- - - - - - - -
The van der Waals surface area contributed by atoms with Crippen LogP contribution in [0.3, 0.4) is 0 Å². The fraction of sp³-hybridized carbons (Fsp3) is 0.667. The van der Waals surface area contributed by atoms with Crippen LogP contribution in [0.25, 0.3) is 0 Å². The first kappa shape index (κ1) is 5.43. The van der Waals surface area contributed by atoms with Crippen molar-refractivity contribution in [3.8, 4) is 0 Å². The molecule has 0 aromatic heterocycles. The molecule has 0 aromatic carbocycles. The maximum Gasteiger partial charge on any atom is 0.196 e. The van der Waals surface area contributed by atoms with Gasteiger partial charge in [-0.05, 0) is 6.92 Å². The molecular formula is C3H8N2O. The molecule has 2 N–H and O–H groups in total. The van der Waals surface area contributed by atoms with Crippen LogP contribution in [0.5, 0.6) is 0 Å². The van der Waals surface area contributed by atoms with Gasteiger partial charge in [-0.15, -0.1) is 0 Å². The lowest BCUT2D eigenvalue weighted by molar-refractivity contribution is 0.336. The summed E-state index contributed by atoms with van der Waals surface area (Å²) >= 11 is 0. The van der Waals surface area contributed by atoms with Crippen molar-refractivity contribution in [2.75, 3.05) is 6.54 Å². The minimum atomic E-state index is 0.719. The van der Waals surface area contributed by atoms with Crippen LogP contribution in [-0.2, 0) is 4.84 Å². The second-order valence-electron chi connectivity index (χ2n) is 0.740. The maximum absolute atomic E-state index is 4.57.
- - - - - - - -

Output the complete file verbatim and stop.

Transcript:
The van der Waals surface area contributed by atoms with Crippen LogP contribution in [0.3, 0.4) is 0 Å². The fraction of sp³-hybridized carbons (Fsp3) is 0.667. The van der Waals surface area contributed by atoms with Crippen LogP contribution in [0.25, 0.3) is 0 Å². The first kappa shape index (κ1) is 5.43. The van der Waals surface area contributed by atoms with Crippen molar-refractivity contribution in [3.8, 4) is 0 Å². The molecule has 0 aromatic heterocycles. The molecule has 0 aromatic carbocycles. The maximum Gasteiger partial charge on any atom is 0.196 e. The van der Waals surface area contributed by atoms with Gasteiger partial charge in [-0.05, 0) is 6.92 Å². The molecular formula is C3H8N2O. The molecule has 2 N–H and O–H groups in total. The van der Waals surface area contributed by atoms with Crippen LogP contribution in [0.5, 0.6) is 0 Å². The van der Waals surface area contributed by atoms with Gasteiger partial charge in [-0.15, -0.1) is 0 Å². The lowest BCUT2D eigenvalue weighted by molar-refractivity contribution is 0.336. The summed E-state index contributed by atoms with van der Waals surface area (Å²) >= 11 is 0. The van der Waals surface area contributed by atoms with Crippen molar-refractivity contribution in [2.75, 3.05) is 6.54 Å². The minimum atomic E-state index is 0.719. The van der Waals surface area contributed by atoms with Crippen LogP contribution in [-0.2, 0) is 4.84 Å². The second-order valence-electron chi connectivity index (χ2n) is 0.740. The maximum absolute atomic E-state index is 4.57.